Your move, Dorian: Hurricane slows to a crawl as Florida waits

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Hurricane Dorian slowed from a crawl to a complete stop Monday afternoon after being downgraded to a Category 4 storm, still packing winds of 130 mph.

The high pressure system that was steering Dorian last week collapsed Monday, as expected. For now, the hurricane has all but stalled out over Grand Bahama Island.

LINK: Track Dorian on

While the latest projections show a landfall in Florida remains unlikely, meteorologists stress that until the northerly turn occurs, residents and visitors should continue to monitor the storm's path. 

A trough moving across the U.S. will ultimately become the steering mechanism that will pull Dorian northwest, then north, then off to the northeast. 

“The westward motion has pretty much stopped,” FOX 13 chief meteorologist Paul Dellegatto offered. “And by later tonight, it will start moving to the northwest.” 

As of the Monday evening advisory, Dorian was about 100 miles east off the coast of West Palm Beach with winds of 130 mph. Hurricane-force winds extend out about 45 miles from the storm’s eye, with the strongest winds remaining on the east side of the storm. 

“Confidence continues to increase that the center of the storm will stay off of Florida’s east coast. However, that does not mean there won’t be impacts,” meteorologist Tyler Eliasen warned. “Hurricane-force wind gusts will still be possible along the east coast, especially north of the Treasure Coast, even if the storm stays 50 miles offshore.”

Hurricane watches and warnings are in place along the east coast. The slow-moving Dorian will generate large waves and surge along the east coast for nearly two days. Beach erosion and coastal flooding are likely. It will steadily weaken as it moves north through the middle of the week. 

The following watches and warnings have been issued: 

A storm surge warning is in effect for:
- Lantana to Altamaha Sound

A storm surge watch is in effect for:
- North of Deerfield Beach to south of Lantana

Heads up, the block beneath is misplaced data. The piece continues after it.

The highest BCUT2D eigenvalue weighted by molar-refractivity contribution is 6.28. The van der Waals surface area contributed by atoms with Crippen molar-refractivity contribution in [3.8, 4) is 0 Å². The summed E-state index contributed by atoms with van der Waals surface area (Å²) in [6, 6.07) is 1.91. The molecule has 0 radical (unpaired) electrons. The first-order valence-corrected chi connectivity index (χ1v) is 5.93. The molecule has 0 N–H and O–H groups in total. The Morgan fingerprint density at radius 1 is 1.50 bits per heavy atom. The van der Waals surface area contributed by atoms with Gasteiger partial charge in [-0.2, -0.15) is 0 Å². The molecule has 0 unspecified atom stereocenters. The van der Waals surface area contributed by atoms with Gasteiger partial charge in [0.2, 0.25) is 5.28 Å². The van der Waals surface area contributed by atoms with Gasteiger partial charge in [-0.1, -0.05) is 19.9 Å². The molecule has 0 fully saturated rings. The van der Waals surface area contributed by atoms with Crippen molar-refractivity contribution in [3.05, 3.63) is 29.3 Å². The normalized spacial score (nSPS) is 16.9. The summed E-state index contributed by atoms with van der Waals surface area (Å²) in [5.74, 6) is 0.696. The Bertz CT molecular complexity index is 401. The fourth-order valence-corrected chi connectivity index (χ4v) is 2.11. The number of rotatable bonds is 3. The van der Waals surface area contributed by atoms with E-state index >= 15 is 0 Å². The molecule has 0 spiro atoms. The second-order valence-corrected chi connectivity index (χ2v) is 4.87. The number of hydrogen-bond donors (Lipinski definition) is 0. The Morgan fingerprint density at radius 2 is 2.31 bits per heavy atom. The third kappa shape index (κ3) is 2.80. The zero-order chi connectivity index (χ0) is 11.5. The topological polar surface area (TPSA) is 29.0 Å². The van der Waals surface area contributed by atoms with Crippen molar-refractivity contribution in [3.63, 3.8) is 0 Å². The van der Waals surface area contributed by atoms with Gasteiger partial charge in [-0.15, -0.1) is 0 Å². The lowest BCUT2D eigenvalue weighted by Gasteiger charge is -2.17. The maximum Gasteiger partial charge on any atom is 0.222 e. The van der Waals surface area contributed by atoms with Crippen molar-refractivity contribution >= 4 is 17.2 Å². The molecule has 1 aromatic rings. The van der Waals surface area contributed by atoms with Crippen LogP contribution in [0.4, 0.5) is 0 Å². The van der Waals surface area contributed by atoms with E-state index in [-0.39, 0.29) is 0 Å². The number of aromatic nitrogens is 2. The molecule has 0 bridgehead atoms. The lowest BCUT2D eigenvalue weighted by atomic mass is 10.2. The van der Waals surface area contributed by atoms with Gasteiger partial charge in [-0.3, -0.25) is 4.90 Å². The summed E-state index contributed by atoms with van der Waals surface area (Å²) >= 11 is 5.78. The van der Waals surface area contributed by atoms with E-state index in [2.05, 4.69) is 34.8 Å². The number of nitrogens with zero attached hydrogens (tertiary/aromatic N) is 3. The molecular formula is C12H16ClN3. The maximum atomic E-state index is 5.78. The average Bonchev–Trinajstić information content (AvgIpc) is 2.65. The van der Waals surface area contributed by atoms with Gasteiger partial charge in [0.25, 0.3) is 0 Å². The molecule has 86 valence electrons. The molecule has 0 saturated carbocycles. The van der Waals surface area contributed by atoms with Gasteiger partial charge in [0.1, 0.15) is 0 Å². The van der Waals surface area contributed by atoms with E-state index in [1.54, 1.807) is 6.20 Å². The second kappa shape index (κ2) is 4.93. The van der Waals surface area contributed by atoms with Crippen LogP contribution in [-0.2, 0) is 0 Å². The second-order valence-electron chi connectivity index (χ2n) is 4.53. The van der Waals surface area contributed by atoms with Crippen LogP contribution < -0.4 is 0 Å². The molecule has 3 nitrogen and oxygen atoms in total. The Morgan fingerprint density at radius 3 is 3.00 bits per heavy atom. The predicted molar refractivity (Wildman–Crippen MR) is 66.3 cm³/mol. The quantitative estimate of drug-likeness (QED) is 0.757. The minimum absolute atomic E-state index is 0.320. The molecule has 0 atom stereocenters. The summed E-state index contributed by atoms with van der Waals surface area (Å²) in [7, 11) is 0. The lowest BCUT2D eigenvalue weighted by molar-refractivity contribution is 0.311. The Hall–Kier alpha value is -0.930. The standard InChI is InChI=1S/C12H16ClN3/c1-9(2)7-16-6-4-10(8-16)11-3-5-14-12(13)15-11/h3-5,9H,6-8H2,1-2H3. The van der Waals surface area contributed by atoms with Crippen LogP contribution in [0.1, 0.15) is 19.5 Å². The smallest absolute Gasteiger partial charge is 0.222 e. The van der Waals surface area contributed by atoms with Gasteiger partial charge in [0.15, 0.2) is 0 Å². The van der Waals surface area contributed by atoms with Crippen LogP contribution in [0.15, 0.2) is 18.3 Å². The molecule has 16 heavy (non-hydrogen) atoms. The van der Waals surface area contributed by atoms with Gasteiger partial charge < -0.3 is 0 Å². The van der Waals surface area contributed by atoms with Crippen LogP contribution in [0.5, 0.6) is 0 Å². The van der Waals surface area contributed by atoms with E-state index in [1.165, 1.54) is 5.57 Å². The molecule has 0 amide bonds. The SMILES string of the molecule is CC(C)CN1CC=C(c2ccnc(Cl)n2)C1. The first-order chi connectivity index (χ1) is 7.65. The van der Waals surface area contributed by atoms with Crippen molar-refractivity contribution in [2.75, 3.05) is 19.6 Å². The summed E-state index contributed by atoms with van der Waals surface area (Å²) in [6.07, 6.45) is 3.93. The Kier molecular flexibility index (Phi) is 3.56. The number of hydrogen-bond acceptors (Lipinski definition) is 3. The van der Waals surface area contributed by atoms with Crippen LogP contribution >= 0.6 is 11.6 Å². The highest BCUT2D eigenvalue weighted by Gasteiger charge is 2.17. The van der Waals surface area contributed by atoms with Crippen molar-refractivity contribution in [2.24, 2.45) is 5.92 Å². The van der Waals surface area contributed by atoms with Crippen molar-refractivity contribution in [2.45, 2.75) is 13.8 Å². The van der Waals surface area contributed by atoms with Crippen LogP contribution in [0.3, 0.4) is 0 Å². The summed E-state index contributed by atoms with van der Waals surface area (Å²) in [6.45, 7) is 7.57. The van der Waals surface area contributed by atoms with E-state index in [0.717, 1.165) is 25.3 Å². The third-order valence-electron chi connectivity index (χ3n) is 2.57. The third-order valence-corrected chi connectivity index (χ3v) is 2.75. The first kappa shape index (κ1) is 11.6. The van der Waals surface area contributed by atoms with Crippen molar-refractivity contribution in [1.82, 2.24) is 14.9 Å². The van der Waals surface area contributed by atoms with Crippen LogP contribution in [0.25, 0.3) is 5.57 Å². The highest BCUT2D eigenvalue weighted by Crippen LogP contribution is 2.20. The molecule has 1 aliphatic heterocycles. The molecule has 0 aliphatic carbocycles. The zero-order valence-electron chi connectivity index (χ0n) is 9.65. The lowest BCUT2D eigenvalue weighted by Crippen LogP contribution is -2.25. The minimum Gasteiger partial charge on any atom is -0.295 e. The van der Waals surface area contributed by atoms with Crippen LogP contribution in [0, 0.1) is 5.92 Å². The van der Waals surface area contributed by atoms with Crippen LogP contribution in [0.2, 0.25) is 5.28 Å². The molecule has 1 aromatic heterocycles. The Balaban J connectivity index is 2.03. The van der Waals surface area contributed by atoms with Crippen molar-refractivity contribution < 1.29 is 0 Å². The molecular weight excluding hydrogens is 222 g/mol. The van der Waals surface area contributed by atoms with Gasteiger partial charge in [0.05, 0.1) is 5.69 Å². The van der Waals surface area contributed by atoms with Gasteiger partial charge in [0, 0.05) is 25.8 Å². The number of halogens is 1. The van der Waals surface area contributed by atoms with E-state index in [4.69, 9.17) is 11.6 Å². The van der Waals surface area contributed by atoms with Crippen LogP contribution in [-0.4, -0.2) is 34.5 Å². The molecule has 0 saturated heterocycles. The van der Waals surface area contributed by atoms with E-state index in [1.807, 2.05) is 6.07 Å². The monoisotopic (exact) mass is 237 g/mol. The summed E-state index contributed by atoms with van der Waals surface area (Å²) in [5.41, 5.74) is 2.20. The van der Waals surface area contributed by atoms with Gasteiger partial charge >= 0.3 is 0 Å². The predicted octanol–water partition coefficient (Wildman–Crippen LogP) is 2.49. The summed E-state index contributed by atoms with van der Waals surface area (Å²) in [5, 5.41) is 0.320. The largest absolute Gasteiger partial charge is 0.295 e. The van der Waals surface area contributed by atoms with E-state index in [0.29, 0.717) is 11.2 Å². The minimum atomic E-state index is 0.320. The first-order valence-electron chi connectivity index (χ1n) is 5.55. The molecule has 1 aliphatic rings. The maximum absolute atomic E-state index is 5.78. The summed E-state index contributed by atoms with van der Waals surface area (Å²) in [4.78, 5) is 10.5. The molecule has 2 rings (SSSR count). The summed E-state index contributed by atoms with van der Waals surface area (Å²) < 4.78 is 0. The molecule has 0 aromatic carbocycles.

- Altamaha Sound to South Santee River

A hurricane warning is in effect for:
- Grand Bahama and the Abacos Islands in the northwestern Bahamas
- Jupiter Inlet to Ponte Vedra Beach

A hurricane watch is in effect for: 
- North of Deerfield Beach to Jupiter Inlet
- North of Ponte Vedra Beach to South Santee River

A tropical storm warning is in effect for: 
- North of Deerfield Beach to Jupiter Inlet

A tropical storm watch is in effect for:
- North of Golden Beach to Deerfield Beach
- Lake Okeechobee

There are, currently, no major impacts expected in the Tampa Bay area. However, there is a chance Polk and Highlands counties could experience a few tropical storm-force wind gusts, based on the projected path. 

Schools in those counties are closed through Wednesday, but all other Bay Area counties plan to reopen school on Wednesday.

LINK: Track Dorian on

Dorian is now tied for the strongest Atlantic hurricane landfall on record with the 1935 Labor Day hurricane. The National Hurricane Center said Dorian made landfall at Elbow Cay, Abacos around 12:40 p.m. Sunday, followed by a second landfall at 2 p.m. on Great Abaco Island near Marsh Harbour.

The first reported hurricane death was a 7-year-old boy, according to The Bahama Press. The media outlet reported Lachino Mcintosh drowned while his family was trying to relocate them from their home in Abaco. The boy's sister is also reportedly missing, according to a tweet sent out late Sunday by The Bahama Press.